Facing an unprecedented nuclear crisis, Japan on Sunday struggled hard to avert multiple meltdowns at two of its reactors damaged by the devastating earthquake and tsunami as it braced itself for a fresh explosion at the Fukushima plant amid fears that the toll may exceed 10,000 in the ravaged northeastern coast.
The International Atomic Energy Agency said excessive levels of radiation at the Onagawa nuclear power plant led authorities to report a state of emergency there.
“Japanese authorities have informed the IAEA that the first or lowest state of emergency at the plant has been reported by the Tohoku Electric Power Company,” the agency said.
It insisted, however, that, according to the authorities, the three reactor units at the plant “are under control.”
At the Tokai No 2 nuclear power plant, 120 km from Tokyo, a cooling pump failed but an additional pump was working and cooling the reactor, a plant spokesman said late in the night.
In southwestern Japan, the 1,421-metre Shinmoedake volcano erupted ringing alarm bells as ash and rocks shot up into the sky but it was not immediately clear if it was a fallout of the massive earthquake.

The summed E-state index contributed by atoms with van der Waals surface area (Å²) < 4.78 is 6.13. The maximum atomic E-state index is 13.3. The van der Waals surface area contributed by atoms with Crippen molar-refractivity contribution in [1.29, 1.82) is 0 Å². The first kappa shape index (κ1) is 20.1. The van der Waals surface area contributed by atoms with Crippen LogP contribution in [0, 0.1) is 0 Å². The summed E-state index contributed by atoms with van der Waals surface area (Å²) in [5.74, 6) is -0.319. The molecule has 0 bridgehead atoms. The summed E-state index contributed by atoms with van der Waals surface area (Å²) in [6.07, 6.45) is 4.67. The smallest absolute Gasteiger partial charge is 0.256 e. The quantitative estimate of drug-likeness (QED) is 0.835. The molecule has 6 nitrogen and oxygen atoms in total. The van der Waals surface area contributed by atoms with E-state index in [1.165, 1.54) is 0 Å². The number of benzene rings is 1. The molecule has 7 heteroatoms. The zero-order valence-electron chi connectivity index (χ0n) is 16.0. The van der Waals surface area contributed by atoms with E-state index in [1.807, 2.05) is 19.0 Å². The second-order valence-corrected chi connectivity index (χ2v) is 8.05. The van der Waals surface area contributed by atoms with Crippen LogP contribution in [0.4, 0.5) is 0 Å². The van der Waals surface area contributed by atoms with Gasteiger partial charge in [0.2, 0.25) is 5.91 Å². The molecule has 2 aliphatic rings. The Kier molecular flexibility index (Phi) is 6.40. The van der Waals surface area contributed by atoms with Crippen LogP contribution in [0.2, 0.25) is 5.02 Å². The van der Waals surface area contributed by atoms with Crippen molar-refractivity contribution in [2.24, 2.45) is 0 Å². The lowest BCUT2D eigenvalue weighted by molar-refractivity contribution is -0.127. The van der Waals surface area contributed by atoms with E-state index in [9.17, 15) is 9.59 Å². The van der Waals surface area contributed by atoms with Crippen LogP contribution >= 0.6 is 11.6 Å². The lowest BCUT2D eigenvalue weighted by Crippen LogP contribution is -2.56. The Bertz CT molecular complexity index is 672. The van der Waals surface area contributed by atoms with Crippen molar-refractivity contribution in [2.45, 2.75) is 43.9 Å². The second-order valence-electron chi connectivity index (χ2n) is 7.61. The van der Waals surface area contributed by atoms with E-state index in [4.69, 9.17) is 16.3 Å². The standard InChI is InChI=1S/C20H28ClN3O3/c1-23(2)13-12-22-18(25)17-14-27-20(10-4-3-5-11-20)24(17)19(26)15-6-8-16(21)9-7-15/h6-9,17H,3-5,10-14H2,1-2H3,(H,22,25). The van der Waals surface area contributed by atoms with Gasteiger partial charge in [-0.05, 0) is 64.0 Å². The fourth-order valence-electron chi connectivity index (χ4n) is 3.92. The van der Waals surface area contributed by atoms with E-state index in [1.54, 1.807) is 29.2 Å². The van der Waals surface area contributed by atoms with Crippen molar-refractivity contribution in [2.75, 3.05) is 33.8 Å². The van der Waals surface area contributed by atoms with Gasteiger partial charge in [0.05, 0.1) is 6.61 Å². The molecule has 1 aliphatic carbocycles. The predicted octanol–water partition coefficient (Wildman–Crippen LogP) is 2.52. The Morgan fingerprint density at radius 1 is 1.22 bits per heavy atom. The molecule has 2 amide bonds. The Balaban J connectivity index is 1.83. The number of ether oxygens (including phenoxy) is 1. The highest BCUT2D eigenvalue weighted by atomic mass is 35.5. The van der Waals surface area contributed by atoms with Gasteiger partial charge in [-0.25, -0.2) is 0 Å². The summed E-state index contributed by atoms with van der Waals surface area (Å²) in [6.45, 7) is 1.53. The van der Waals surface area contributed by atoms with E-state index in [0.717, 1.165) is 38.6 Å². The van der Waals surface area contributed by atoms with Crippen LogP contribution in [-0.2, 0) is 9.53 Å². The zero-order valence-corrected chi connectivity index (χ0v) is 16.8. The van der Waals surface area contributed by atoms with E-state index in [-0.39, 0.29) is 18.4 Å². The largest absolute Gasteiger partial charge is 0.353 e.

In a televised statement, Prime Minister Naoto Kan said Japan was experiencing its biggest crisis since World War II as it tackled the aftermath of the massive earthquake, the ferocious tsunami and the worrying nuclear crisis.
Meanwhile, thousands of military personnel and civilians joined hands in a massive search and rescue operation.
The Kyodo news agency said 1.80 lakh people were evacuated from a 20-km radius of the Fukushima nuclear plant. Already over 3.5 lakh people have already moved out of the region.
More than 2.15 lakh people are said to be living in 1,350 temporary shelters in five prefectures in quake-hit areas.
International disaster relief teams are being sent to Japan, with the U.N. helping to coordinate the operation.
The Japan government said it expected a “considerable” economic impact from the disaster.
Economists say it is still too early to assess the full cost of the destruction.
Leading risk analysis firm AIR Worldwide said the quake alone would exact an economic toll estimated at between $14.5 billion and $34.6 billion, without taking into account the effects of the tsunami.
The Bank of Japan plans to pump “massive” funds into markets on Monday in a bid to help them stabilise following the linked disasters, Dow Jones Newswires said.
Tokyo's benchmark Nikkei index is expected to tumble, with the index possibly breaking the psychologically important 10,000 level.
The quake and the tsunami have damaged or closed down key ports, although airports such as Tokyo's Narita have since reopened. Rail lines and roads have been crippled along parts of the northeast.
Many top Japanese firms have said they are suspending operations.
Millions are already without electricity, and Mr. Naoto said he had authorised a nationwide programme of planned power cuts to prevent any sudden major supply disruption. He appealed for public understanding.